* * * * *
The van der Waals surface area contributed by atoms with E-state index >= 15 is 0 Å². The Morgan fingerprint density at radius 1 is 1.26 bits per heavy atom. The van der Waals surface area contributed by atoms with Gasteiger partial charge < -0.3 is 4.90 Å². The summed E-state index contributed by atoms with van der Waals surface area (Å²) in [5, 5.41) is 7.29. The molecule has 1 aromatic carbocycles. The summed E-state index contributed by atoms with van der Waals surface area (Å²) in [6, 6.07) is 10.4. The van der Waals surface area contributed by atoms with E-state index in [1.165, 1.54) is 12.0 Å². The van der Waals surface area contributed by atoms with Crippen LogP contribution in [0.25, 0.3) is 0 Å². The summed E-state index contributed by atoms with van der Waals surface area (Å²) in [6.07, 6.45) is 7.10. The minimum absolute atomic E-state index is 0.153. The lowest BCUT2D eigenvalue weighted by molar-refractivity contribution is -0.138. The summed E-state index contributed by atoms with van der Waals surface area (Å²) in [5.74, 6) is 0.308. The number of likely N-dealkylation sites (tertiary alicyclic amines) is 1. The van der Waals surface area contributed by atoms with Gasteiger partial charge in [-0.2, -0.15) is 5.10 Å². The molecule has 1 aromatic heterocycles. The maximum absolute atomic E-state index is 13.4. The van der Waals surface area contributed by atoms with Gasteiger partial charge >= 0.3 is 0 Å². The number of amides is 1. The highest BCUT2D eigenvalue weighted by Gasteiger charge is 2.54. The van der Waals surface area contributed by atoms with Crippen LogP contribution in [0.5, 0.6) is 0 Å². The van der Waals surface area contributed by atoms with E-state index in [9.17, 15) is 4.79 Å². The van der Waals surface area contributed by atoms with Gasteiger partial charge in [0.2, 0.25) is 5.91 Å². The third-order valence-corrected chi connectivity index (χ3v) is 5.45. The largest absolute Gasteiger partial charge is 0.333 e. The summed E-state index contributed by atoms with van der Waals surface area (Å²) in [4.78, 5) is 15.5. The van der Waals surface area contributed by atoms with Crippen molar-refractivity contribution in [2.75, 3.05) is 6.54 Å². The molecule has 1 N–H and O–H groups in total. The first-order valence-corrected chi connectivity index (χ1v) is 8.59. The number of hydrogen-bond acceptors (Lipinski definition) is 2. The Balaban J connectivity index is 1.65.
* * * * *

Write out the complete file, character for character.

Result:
The van der Waals surface area contributed by atoms with E-state index >= 15 is 0 Å². The Morgan fingerprint density at radius 1 is 1.26 bits per heavy atom. The van der Waals surface area contributed by atoms with Gasteiger partial charge < -0.3 is 4.90 Å². The summed E-state index contributed by atoms with van der Waals surface area (Å²) in [5, 5.41) is 7.29. The molecule has 1 aromatic carbocycles. The summed E-state index contributed by atoms with van der Waals surface area (Å²) in [6, 6.07) is 10.4. The van der Waals surface area contributed by atoms with E-state index in [1.165, 1.54) is 12.0 Å². The van der Waals surface area contributed by atoms with Crippen LogP contribution in [0.25, 0.3) is 0 Å². The summed E-state index contributed by atoms with van der Waals surface area (Å²) in [6.07, 6.45) is 7.10. The minimum absolute atomic E-state index is 0.153. The lowest BCUT2D eigenvalue weighted by molar-refractivity contribution is -0.138. The summed E-state index contributed by atoms with van der Waals surface area (Å²) in [5.74, 6) is 0.308. The number of likely N-dealkylation sites (tertiary alicyclic amines) is 1. The van der Waals surface area contributed by atoms with Gasteiger partial charge in [-0.2, -0.15) is 5.10 Å². The molecule has 1 aromatic heterocycles. The maximum absolute atomic E-state index is 13.4. The van der Waals surface area contributed by atoms with Gasteiger partial charge >= 0.3 is 0 Å². The number of amides is 1. The highest BCUT2D eigenvalue weighted by Gasteiger charge is 2.54. The van der Waals surface area contributed by atoms with Crippen LogP contribution in [0.5, 0.6) is 0 Å². The van der Waals surface area contributed by atoms with E-state index in [9.17, 15) is 4.79 Å². The van der Waals surface area contributed by atoms with Gasteiger partial charge in [0.2, 0.25) is 5.91 Å². The third-order valence-corrected chi connectivity index (χ3v) is 5.45. The largest absolute Gasteiger partial charge is 0.333 e. The summed E-state index contributed by atoms with van der Waals surface area (Å²) in [4.78, 5) is 15.5. The van der Waals surface area contributed by atoms with Crippen molar-refractivity contribution in [2.75, 3.05) is 6.54 Å². The molecule has 1 N–H and O–H groups in total. The first-order valence-corrected chi connectivity index (χ1v) is 8.59. The number of hydrogen-bond acceptors (Lipinski definition) is 2. The Balaban J connectivity index is 1.65.